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Can education be made into a game?

Embassy of Time


Gamification. It's a word that has been thrown about a bit this last decade. Most just use it to describe awarding points for trivial or easily ignored tasks, to encourage people to do them. Points for cleaning the house, keeping a score on your pedometer or whatever fancy new fitness-on-my-wrist is popular, workplaces trying to foster ambition with prizes and competition. People are realizing that adding aspects of games to things can easily and cheaply push people to do more. But I have yet to see anything be truly gamified, i.e. turned into an actual game. It's a weird concept to wrap your head around, so let's try to boil it down a bit. Firstly, we focus on something I actually know a bit about, education (I'm a tracher). Not fitness, not work efficiency, just learning academic stuff, like biology and history. Second, rather than trying to add point systems to everything in an attempt to turn it into a progress bar (I love Khan Academy with all my heart, but their scoring system just feels so weird....), let's take an actual game and see if we can use its ideas to bridge the gap. I am avoiding computer games here, simply to keep it a bit, well, simple. To make it an actual effort, let's take something that does not remind us of academia, which sadly games like Trivial Pursuit do. Let's take the surprisingly popular comedy card game (with tons of expansions) Munchkin, from Steve Jackson games.

The essence of Munchkin is that you have some cards that you can use to give a fictional character abilities. You then flip random cards to find monsters to kill with those abilities, to take stuff that gives you more abilities. The game ends when someone has grown strong enough to have a "level" ability of 10 (20 if you use Epic rules). What is fun about this game? Well, in my experience (and for honesty's sake, in my opinion), there are these funnies of playing Munchkin:

- The content humor: Munchkin is based on cards. Each card has one thing described, like a skill, a weapon, monster or a treasure. These are described and designed with puns and satire of genre gaming like fantasy, pirates, horror etc., mostly rooted in old-school tabletop roleplaying. So you may have to fight a zombie or a dragon. Or you may have the very easy fights against a potted plant or goldfish (yes, those are real monsters in the game). You can use cards to modify yourself and the monsters, like fighting an ancient and undead potted plant with your fancy battleaxe. Cards may seem to contradict each other (ancient and somehow yet young dragons?), but a part of the fun is just the ridiculous situations set up by the mix of cards, easpecially when other players use their cards to influence a fight. Which beings us to...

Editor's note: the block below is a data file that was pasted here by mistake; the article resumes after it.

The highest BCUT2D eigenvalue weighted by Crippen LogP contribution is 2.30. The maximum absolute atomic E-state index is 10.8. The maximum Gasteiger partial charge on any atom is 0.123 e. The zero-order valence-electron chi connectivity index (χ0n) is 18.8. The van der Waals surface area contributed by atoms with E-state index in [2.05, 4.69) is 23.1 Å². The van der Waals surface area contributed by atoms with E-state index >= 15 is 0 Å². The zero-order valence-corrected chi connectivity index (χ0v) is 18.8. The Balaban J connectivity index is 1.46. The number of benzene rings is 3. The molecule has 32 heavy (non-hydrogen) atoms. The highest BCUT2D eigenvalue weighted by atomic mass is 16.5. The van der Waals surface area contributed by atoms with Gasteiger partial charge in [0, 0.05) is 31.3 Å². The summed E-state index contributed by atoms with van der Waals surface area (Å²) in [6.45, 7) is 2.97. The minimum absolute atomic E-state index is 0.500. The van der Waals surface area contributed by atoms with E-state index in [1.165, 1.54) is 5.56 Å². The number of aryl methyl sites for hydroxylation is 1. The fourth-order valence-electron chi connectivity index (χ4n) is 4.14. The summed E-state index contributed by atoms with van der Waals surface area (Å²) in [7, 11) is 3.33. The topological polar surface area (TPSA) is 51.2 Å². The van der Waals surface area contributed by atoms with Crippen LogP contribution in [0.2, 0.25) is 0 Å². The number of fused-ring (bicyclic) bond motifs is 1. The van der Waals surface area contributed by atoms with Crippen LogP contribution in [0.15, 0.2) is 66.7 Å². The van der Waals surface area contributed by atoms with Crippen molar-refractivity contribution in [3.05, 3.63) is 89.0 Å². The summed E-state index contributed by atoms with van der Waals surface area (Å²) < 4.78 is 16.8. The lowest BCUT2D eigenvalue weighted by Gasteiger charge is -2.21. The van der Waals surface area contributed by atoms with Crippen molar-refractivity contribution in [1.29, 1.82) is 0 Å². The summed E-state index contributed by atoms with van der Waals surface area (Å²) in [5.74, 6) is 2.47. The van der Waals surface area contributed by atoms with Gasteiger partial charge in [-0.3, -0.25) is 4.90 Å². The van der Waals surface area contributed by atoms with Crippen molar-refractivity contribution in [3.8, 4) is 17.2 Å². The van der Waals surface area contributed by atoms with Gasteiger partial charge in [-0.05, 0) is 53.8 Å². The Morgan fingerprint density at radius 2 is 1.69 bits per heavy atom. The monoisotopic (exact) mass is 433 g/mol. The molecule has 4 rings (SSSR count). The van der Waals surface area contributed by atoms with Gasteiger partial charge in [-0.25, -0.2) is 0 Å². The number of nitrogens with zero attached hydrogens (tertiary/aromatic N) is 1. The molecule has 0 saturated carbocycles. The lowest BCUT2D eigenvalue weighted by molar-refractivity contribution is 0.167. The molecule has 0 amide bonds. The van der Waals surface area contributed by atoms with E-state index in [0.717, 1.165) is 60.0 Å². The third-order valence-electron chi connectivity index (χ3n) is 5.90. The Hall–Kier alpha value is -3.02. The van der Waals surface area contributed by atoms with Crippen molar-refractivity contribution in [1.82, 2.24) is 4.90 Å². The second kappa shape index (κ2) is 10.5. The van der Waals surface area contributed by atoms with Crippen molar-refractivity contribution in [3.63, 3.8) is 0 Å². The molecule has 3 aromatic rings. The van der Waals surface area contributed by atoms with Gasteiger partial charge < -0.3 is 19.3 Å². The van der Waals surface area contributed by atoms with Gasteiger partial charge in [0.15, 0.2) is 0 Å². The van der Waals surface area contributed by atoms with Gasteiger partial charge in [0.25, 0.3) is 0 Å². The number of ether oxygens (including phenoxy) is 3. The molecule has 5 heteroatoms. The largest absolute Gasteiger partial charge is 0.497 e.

- Cooperative sabotage: To keep others from becoming overpowered and winning, players can influence fights and alter each other's characters, either helping out or throwing wrenches in the gears of one another's plans. This is probably the most strategic part of the game, figuring out which cards to keep and when to use them on others, or yourself. Allainces are fleeting, enemies are forever!

- Creative overview: Part of the enjoyment of the game is to simply see your character, and the character's arsenal of tools, grow. There is a clear element of hoarding in this, with weapons and armor and magical or techie gadgets accumulating on the table in front of you like a physical character sheet (which I just now realized it actually is). Building your gear and dealing with other players cursing or otherwise messing with it is a whole side-game, with much of the humor and cooperative sabotage from the main game working just the same.